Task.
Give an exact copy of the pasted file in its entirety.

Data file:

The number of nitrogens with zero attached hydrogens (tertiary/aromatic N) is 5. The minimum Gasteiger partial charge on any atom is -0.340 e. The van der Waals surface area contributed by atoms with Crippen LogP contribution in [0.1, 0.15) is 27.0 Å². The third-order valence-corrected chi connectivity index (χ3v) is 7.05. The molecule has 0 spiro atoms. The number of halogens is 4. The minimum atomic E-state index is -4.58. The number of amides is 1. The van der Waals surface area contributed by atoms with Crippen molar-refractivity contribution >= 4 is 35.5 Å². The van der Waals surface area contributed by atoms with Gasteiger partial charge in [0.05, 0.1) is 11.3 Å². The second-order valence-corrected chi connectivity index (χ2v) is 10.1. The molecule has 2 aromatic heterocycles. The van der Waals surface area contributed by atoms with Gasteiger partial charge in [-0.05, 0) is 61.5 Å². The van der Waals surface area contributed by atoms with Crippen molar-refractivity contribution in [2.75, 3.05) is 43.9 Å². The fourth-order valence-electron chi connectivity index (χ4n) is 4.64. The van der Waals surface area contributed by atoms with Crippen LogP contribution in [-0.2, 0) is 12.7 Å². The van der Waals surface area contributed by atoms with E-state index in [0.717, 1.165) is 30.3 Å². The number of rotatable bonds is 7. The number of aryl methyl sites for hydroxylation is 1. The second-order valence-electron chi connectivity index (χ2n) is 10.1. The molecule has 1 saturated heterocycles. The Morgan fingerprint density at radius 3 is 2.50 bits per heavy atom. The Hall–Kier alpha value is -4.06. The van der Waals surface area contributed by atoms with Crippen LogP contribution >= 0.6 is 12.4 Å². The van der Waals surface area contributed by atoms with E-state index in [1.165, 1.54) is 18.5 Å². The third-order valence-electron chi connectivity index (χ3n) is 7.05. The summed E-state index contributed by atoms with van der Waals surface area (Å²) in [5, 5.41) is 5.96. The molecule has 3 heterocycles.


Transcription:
The number of nitrogens with zero attached hydrogens (tertiary/aromatic N) is 5. The minimum Gasteiger partial charge on any atom is -0.340 e. The van der Waals surface area contributed by atoms with Crippen LogP contribution in [0.1, 0.15) is 27.0 Å². The third-order valence-corrected chi connectivity index (χ3v) is 7.05. The molecule has 0 spiro atoms. The number of halogens is 4. The minimum atomic E-state index is -4.58. The number of amides is 1. The van der Waals surface area contributed by atoms with Crippen molar-refractivity contribution >= 4 is 35.5 Å². The van der Waals surface area contributed by atoms with Gasteiger partial charge in [0.05, 0.1) is 11.3 Å². The second-order valence-corrected chi connectivity index (χ2v) is 10.1. The molecule has 2 aromatic heterocycles. The van der Waals surface area contributed by atoms with Gasteiger partial charge in [-0.05, 0) is 61.5 Å². The van der Waals surface area contributed by atoms with Crippen molar-refractivity contribution in [2.75, 3.05) is 43.9 Å². The fourth-order valence-electron chi connectivity index (χ4n) is 4.64. The van der Waals surface area contributed by atoms with Crippen LogP contribution in [-0.2, 0) is 12.7 Å². The van der Waals surface area contributed by atoms with E-state index in [0.717, 1.165) is 30.3 Å². The number of rotatable bonds is 7. The number of aryl methyl sites for hydroxylation is 1. The second-order valence-electron chi connectivity index (χ2n) is 10.1. The molecule has 1 saturated heterocycles. The Morgan fingerprint density at radius 3 is 2.50 bits per heavy atom. The Hall–Kier alpha value is -4.06. The van der Waals surface area contributed by atoms with Crippen LogP contribution >= 0.6 is 12.4 Å². The van der Waals surface area contributed by atoms with E-state index in [1.165, 1.54) is 18.5 Å². The third-order valence-electron chi connectivity index (χ3n) is 7.05. The summed E-state index contributed by atoms with van der Waals surface area (Å²) in [5, 5.41) is 5.96. The molecule has 3 heterocycles.